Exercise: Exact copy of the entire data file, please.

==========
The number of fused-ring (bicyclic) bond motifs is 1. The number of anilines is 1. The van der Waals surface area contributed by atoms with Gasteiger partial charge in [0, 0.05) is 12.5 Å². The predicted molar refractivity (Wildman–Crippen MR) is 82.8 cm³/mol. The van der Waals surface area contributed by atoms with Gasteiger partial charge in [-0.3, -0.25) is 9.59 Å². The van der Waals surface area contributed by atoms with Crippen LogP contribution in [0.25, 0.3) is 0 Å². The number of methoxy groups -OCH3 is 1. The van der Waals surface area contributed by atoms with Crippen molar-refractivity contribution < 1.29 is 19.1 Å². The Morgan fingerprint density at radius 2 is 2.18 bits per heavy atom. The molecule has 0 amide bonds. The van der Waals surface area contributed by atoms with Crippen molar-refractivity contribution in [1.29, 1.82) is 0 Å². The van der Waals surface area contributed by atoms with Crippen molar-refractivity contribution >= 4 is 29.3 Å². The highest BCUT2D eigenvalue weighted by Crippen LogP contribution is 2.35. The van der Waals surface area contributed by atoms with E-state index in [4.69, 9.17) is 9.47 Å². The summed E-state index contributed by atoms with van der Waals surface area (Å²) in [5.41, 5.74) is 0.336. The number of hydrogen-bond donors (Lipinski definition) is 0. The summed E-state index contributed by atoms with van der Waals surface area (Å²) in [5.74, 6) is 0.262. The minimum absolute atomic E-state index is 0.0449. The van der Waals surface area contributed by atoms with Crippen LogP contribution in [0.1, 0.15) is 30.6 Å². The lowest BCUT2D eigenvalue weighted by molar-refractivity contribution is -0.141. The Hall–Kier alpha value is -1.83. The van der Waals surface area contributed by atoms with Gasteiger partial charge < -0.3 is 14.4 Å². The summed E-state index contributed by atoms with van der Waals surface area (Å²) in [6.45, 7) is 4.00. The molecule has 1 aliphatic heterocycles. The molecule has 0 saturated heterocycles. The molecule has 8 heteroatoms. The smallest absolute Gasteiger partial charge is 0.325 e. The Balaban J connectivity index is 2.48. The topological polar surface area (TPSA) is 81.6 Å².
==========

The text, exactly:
The number of fused-ring (bicyclic) bond motifs is 1. The number of anilines is 1. The van der Waals surface area contributed by atoms with Gasteiger partial charge in [0, 0.05) is 12.5 Å². The predicted molar refractivity (Wildman–Crippen MR) is 82.8 cm³/mol. The van der Waals surface area contributed by atoms with Gasteiger partial charge in [-0.3, -0.25) is 9.59 Å². The van der Waals surface area contributed by atoms with Crippen LogP contribution in [0.25, 0.3) is 0 Å². The number of methoxy groups -OCH3 is 1. The van der Waals surface area contributed by atoms with Crippen molar-refractivity contribution < 1.29 is 19.1 Å². The Morgan fingerprint density at radius 2 is 2.18 bits per heavy atom. The molecule has 0 amide bonds. The van der Waals surface area contributed by atoms with Crippen molar-refractivity contribution in [1.29, 1.82) is 0 Å². The van der Waals surface area contributed by atoms with Crippen molar-refractivity contribution >= 4 is 29.3 Å². The highest BCUT2D eigenvalue weighted by Crippen LogP contribution is 2.35. The van der Waals surface area contributed by atoms with E-state index in [4.69, 9.17) is 9.47 Å². The summed E-state index contributed by atoms with van der Waals surface area (Å²) in [5.41, 5.74) is 0.336. The number of hydrogen-bond donors (Lipinski definition) is 0. The summed E-state index contributed by atoms with van der Waals surface area (Å²) in [5.74, 6) is 0.262. The minimum absolute atomic E-state index is 0.0449. The van der Waals surface area contributed by atoms with Crippen LogP contribution in [0.1, 0.15) is 30.6 Å². The lowest BCUT2D eigenvalue weighted by molar-refractivity contribution is -0.141. The Hall–Kier alpha value is -1.83. The van der Waals surface area contributed by atoms with Gasteiger partial charge < -0.3 is 14.4 Å². The summed E-state index contributed by atoms with van der Waals surface area (Å²) in [6.45, 7) is 4.00. The molecule has 1 aliphatic heterocycles. The molecule has 0 saturated heterocycles. The molecule has 8 heteroatoms. The smallest absolute Gasteiger partial charge is 0.325 e. The Balaban J connectivity index is 2.48. The topological polar surface area (TPSA) is 81.6 Å².